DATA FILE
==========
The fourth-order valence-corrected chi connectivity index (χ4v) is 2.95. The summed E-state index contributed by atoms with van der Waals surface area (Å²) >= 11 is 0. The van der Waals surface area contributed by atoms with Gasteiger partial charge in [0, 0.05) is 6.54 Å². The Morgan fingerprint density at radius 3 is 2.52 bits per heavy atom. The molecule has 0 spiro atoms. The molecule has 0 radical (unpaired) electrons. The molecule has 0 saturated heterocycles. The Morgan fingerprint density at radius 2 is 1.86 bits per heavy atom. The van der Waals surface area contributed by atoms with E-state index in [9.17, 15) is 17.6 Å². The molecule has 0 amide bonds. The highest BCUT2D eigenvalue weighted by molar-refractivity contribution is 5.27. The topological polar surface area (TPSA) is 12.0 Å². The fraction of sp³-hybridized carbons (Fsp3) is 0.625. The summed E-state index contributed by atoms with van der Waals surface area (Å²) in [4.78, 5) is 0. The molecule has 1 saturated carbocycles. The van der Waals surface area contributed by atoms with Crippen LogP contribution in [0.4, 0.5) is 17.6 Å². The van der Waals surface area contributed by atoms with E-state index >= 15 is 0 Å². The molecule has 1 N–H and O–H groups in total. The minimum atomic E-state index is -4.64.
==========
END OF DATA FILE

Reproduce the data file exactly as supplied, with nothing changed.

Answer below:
The fourth-order valence-corrected chi connectivity index (χ4v) is 2.95. The summed E-state index contributed by atoms with van der Waals surface area (Å²) >= 11 is 0. The van der Waals surface area contributed by atoms with Gasteiger partial charge in [0, 0.05) is 6.54 Å². The Morgan fingerprint density at radius 3 is 2.52 bits per heavy atom. The molecule has 0 spiro atoms. The molecule has 0 radical (unpaired) electrons. The molecule has 0 saturated heterocycles. The Morgan fingerprint density at radius 2 is 1.86 bits per heavy atom. The van der Waals surface area contributed by atoms with E-state index in [9.17, 15) is 17.6 Å². The molecule has 0 amide bonds. The highest BCUT2D eigenvalue weighted by molar-refractivity contribution is 5.27. The topological polar surface area (TPSA) is 12.0 Å². The fraction of sp³-hybridized carbons (Fsp3) is 0.625. The summed E-state index contributed by atoms with van der Waals surface area (Å²) in [4.78, 5) is 0. The molecule has 1 saturated carbocycles. The van der Waals surface area contributed by atoms with Crippen LogP contribution in [0.4, 0.5) is 17.6 Å². The van der Waals surface area contributed by atoms with E-state index >= 15 is 0 Å². The molecule has 1 N–H and O–H groups in total. The minimum atomic E-state index is -4.64.